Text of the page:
Informative Speech and Informative Writing

Jan 31, 2022

Jan 31, 2022 | Writing Guide

Defining an Informative Speech

An informative speech is a type of speech that uses facts, figures, and stats to educate the audience.

It may be about any chosen topic or subject matter, but it should have credible information that supports its claims.

As a successful informative speaker, you engagingly presents a topic based on factual information and sources.

This type of speech aims to provide credible information to make the audience understand what it’s all about.

When engaging in an informative speaking, the presenter will sometimes use visuals to increase engagement and keep their audience from getting bored.

The similarities between a regular essay versus an informative presentation are that they both contain facts or figures.

But only one can be held interesting through various tricks such as videos, pictures, etc.

All informative speeches cover the history, evolution, and other relevant information about a specific topic.

For example, if you’re designing a demonstration speech, then demonstrate an entire process instead of just explaining it verbally or in text format.

For instance, if you wish to present to your audience how to install software, you will explain its history, its evolution, and all those steps for setting it up.

An informative speech presents facts about a given topic to an audience.

The idea is that the speaker (speechwriter) is passionate and well informed about a given topic, and they want to share that information with others.

An informative speaking requires you to commit adequate time to gather information and excellent writing and public speaking skills.

Speech writing is covered in high school.

However, you have been practising informative speech delivery since you learned how to talk.

Remember, as a child, when you tried to convince your parent to buy you a certain toy.

That was an informative speech since you prepared a series of arguments and delivered your arguments in the most compelling way possible (that is, before resulting in throwing tantrums).

Defining an Informative Speech

What is the Primary Purpose of an Informative Speech?

Public speaking takes on different meanings depending on who you ask.

For some public speakers, their purpose of giving a speech could be informing audiences about an issue in society they care deeply about, like poverty or immigration reform. In contrast, others may speak as practise before diving into more challenging endeavors, such as standing up in front of thousands at graduation ceremonies without shaking.

An informative speech’s primary purpose is to give the audience engaging, unique, and useful information.

This thought corresponds with why you have to convey accurate knowledge as well.

Defining an Informative Speech

Informative speaking is all about providing knowledge to the audience that they don’t have.

This can mean teaching them something new or introducing a topic of interest to their job or hobby.

An informative speech aims not just for spectators’ information but also for them to understand more and perform better in what they do best.

Did you know that informative speaking is about providing knowledge and imparting it to people?

Giving your listeners facts can be a significant step towards bettering one’s career in this field.

Types of Informative Speeches

There are four types of informative speeches: definition, explanatory, descriptive, and demonstrative.

1. A definition of speech

A definition speech

A definition speech is an informative presentation where the speaker explains what a specific subject or thing means.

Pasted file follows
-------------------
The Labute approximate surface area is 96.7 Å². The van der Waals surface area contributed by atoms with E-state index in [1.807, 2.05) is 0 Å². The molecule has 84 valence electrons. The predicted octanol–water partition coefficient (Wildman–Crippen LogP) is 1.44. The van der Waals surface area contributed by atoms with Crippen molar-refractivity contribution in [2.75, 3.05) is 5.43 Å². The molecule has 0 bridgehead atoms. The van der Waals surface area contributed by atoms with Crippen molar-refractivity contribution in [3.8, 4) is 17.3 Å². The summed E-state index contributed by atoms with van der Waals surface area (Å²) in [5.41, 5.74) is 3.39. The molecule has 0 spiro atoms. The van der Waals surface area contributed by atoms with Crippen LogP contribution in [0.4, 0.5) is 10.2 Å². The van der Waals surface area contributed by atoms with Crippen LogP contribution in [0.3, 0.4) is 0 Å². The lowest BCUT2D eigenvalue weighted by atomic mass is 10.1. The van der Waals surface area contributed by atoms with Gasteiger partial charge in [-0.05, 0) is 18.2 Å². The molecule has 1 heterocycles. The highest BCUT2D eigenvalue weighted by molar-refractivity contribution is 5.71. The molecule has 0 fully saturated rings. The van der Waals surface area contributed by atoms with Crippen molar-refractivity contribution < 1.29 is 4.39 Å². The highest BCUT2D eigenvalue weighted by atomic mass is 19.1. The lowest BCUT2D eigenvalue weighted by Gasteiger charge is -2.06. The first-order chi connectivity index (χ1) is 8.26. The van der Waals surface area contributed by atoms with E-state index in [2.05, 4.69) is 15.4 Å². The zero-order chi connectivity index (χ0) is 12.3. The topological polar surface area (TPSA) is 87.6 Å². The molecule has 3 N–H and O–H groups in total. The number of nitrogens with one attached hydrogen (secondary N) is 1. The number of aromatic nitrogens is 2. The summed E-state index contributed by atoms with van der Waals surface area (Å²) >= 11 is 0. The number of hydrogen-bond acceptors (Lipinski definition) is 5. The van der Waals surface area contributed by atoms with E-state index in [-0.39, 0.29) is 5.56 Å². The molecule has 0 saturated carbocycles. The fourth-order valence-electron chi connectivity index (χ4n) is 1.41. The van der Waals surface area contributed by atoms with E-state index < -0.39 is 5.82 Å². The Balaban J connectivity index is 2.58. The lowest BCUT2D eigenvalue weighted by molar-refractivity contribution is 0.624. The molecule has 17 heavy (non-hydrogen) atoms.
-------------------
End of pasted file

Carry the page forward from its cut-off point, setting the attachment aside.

The goal for this type of speech varies depending on who gives it and their purpose. Still, in general, they aim to educate the audience about something that may not be well known by them so that everyone can understand things better when talking with each other.

2 A demonstration speech

A demonstration speech is a powerful way to communicate important information.

A how-to speech provides listeners with the steps they need to complete a task, increasing their likelihood of completing that task afterwards.

Visualizations often follow demonstration speeches to see what each step looks like and retain all the necessary information for later use on their own time.

3 An explanatory speech

An explanatory speech

In an industry conference, a speaker might give an explanatory speech to inform the audience on various aspects of that particular industry.

For instance, they could discuss what makes up their company’s product or supply chain and how these processes are used in other industries.

With visualizations such as graphs and charts shown during their talk, this is one way for speakers to condense complex information into easily retainable packages for attendees.

4 A descriptive speech

A descriptive speech

You can use descriptive speech to create a vivid picture in someone’s mind, and it could be about anything from an object to the discovery of a new dinosaur.

As all of these types make clear, there are many ways that you can communicate a given set of information in a speech.

When deciding what type you want to write and deliver, consider who the audience will know about your topic.

How To Write An Informative Speech

How To Write An Informative Speech

An excellent informative speech has the following elements:

A thesis Statement

Like any other form of an essay or large text, you should have a thesis statement.

A thesis statement tells your audience your stand on a specific topic.

In the case of an informative speech, the thesis statement acts as the title of your speech.

An example of a thesis statement of a global warming informative speech could read:

Global warming is the greatest threat to future generations

Introduction

Introduction • The introduction sets the tone of the entire speech • There are five parts in this introduction » Attention...